This is a different thread in a way but the middle class is not something that you can stay in unless you hustle nowadays. I think it is easy to fall down to the bottom rung if you jump off the education and work track – unless your family continually bails you out, there is no bottom.

    9. Mike K Says:

      I work a couple of days a week, interviewing and examining military recruits. The vast majority are kids 18 to 25 who are not going to college or at least not to four year college.

      A few observations on this population.

      I have yet to interview an Asian kid who has used marijuana. We assume about 50% of teenagers use it but not Asians. Asians make up around 20% (I estimate, I have no data) of applicants. The majority are Chinese or Korean and most are not citizens. They join to get citizenship and many for GI Bill aid to college later.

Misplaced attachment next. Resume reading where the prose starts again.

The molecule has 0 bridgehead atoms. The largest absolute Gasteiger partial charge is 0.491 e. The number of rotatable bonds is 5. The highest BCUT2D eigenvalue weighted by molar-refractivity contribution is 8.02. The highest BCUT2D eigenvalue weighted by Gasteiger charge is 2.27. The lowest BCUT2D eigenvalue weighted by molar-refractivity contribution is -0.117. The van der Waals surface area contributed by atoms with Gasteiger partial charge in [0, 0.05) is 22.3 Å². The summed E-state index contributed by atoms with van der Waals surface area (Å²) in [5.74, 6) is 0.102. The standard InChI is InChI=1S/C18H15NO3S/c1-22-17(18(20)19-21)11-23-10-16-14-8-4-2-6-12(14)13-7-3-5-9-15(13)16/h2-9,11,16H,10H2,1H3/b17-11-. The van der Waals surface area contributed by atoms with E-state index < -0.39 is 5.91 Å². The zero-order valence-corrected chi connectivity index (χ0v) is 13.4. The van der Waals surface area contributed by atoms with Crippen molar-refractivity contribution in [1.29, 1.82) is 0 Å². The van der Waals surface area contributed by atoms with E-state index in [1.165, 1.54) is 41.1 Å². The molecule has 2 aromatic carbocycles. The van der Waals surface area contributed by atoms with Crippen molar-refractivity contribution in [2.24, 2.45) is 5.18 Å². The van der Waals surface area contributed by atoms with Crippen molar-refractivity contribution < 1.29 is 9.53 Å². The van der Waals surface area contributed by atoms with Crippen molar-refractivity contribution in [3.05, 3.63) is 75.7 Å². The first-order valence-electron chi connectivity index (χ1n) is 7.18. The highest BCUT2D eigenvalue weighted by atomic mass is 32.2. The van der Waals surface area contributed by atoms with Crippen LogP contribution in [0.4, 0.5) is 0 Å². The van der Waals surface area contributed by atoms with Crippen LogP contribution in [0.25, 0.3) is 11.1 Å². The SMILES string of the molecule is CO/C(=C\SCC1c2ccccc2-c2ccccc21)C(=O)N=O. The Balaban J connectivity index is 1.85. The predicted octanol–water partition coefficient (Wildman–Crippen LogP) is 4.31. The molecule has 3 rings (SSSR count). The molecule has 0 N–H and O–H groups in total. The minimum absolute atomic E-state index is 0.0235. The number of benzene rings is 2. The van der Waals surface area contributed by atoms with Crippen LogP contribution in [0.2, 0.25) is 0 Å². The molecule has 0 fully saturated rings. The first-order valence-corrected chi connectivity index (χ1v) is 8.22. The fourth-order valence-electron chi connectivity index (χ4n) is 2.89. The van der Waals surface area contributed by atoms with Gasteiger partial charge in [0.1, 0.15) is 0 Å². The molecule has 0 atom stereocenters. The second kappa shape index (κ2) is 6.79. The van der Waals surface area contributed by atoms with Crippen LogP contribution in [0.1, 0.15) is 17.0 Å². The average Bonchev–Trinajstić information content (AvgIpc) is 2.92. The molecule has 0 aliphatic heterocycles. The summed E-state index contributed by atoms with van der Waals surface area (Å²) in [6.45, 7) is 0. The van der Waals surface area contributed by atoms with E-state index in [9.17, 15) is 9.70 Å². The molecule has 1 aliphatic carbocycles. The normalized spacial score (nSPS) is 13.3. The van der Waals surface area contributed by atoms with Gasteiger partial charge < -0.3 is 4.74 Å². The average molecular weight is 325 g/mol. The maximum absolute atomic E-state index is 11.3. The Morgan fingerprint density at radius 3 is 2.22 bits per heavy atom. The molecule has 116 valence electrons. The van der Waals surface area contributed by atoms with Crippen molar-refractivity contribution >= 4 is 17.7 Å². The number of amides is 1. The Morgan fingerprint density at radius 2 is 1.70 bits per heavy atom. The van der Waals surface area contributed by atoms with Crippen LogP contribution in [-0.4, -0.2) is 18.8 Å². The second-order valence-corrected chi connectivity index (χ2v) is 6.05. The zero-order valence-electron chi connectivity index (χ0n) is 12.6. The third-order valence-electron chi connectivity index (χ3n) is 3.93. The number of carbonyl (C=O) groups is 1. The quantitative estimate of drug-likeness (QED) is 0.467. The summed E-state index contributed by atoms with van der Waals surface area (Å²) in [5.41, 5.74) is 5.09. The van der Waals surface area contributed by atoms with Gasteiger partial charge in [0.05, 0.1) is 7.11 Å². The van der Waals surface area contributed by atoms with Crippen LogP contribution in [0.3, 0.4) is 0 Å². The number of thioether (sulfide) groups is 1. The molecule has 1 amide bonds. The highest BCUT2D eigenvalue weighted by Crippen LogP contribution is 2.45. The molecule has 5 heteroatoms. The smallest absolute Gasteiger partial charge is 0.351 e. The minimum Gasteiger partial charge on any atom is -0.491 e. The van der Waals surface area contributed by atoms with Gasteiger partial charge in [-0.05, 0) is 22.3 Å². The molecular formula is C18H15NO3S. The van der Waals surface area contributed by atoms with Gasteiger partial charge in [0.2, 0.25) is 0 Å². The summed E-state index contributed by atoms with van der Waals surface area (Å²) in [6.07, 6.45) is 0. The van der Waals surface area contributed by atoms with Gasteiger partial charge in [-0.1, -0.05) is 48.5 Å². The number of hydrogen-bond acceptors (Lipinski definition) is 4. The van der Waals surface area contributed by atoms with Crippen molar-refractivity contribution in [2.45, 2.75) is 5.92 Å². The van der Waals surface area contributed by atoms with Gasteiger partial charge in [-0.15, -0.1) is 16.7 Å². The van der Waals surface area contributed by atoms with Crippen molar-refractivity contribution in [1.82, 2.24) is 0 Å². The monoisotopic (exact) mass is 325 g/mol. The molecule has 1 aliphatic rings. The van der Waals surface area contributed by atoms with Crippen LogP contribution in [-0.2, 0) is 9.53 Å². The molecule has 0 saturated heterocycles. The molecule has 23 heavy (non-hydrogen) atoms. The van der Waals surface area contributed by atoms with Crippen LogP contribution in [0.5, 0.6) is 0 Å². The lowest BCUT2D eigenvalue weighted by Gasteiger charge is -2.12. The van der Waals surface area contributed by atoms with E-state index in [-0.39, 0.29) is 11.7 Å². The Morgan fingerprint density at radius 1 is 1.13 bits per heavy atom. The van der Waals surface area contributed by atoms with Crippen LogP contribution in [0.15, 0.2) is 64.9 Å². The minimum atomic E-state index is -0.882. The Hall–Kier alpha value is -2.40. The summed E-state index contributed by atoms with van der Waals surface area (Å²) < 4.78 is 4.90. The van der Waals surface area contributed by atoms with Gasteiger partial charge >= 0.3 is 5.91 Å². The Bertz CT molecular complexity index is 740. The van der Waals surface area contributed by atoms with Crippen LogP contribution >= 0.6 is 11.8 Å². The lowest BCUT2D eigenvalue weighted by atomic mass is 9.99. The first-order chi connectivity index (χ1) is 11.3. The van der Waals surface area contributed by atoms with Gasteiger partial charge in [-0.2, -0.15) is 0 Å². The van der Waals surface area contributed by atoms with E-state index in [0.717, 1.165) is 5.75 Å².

Probably 50% are Hispanic. This is Los Angeles, after all.

      I also see female applicants and they tend to be older.

      When I see high school kids, about age 17, I assume they are joining the Marine Corps. Almost all are.

      I enjoy talking to the kids and the vast majority are the salt of the earth. We don’t see that many fat kids but I have seen a few who have lost 100 pounds to be able to join.

      I assume the recruiters screen out those unlikely to be eligible. Rarely do we see anyone with a real drug history and they are either not interested or were screened out by recruiters.

      We see close to 100 applicants a day and LA is the busiest center in the country.

    10. ErisGuy Says: